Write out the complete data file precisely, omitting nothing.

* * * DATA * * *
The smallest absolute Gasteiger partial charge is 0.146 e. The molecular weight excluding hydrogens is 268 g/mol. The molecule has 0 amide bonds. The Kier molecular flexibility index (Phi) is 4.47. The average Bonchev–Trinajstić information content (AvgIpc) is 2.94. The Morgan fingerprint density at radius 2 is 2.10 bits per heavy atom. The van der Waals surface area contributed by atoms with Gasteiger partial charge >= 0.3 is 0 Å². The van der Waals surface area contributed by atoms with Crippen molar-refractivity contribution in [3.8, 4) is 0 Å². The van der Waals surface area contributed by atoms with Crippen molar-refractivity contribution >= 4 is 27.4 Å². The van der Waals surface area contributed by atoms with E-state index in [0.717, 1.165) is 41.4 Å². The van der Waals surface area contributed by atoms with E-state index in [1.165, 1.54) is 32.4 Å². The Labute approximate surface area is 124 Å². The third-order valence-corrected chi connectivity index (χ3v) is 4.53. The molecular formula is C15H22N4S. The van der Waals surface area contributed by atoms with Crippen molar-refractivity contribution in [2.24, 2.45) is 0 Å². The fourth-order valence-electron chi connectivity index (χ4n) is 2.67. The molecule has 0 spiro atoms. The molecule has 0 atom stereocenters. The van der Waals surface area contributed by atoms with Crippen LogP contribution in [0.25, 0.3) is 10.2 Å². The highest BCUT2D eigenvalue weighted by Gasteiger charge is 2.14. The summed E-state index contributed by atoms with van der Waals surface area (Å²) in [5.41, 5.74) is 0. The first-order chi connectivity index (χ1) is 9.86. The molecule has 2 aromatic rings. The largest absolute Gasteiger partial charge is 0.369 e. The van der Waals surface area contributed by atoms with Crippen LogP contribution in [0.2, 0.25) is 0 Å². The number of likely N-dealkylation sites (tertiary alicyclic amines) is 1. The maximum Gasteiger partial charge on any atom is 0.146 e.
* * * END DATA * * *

The smallest absolute Gasteiger partial charge is 0.146 e. The molecular weight excluding hydrogens is 268 g/mol. The molecule has 0 amide bonds. The Kier molecular flexibility index (Phi) is 4.47. The average Bonchev–Trinajstić information content (AvgIpc) is 2.94. The Morgan fingerprint density at radius 2 is 2.10 bits per heavy atom. The van der Waals surface area contributed by atoms with Gasteiger partial charge >= 0.3 is 0 Å². The van der Waals surface area contributed by atoms with Crippen molar-refractivity contribution in [3.8, 4) is 0 Å². The van der Waals surface area contributed by atoms with Crippen molar-refractivity contribution >= 4 is 27.4 Å². The van der Waals surface area contributed by atoms with E-state index in [0.717, 1.165) is 41.4 Å². The van der Waals surface area contributed by atoms with E-state index in [1.165, 1.54) is 32.4 Å². The Labute approximate surface area is 124 Å². The third-order valence-corrected chi connectivity index (χ3v) is 4.53. The molecular formula is C15H22N4S. The van der Waals surface area contributed by atoms with Crippen molar-refractivity contribution in [2.24, 2.45) is 0 Å². The fourth-order valence-electron chi connectivity index (χ4n) is 2.67. The molecule has 0 spiro atoms. The molecule has 0 atom stereocenters. The van der Waals surface area contributed by atoms with Crippen LogP contribution in [0.25, 0.3) is 10.2 Å². The highest BCUT2D eigenvalue weighted by Gasteiger charge is 2.14. The summed E-state index contributed by atoms with van der Waals surface area (Å²) in [5.41, 5.74) is 0. The first-order chi connectivity index (χ1) is 9.86. The molecule has 2 aromatic rings. The largest absolute Gasteiger partial charge is 0.369 e. The van der Waals surface area contributed by atoms with Crippen LogP contribution in [0.2, 0.25) is 0 Å². The number of likely N-dealkylation sites (tertiary alicyclic amines) is 1. The maximum Gasteiger partial charge on any atom is 0.146 e.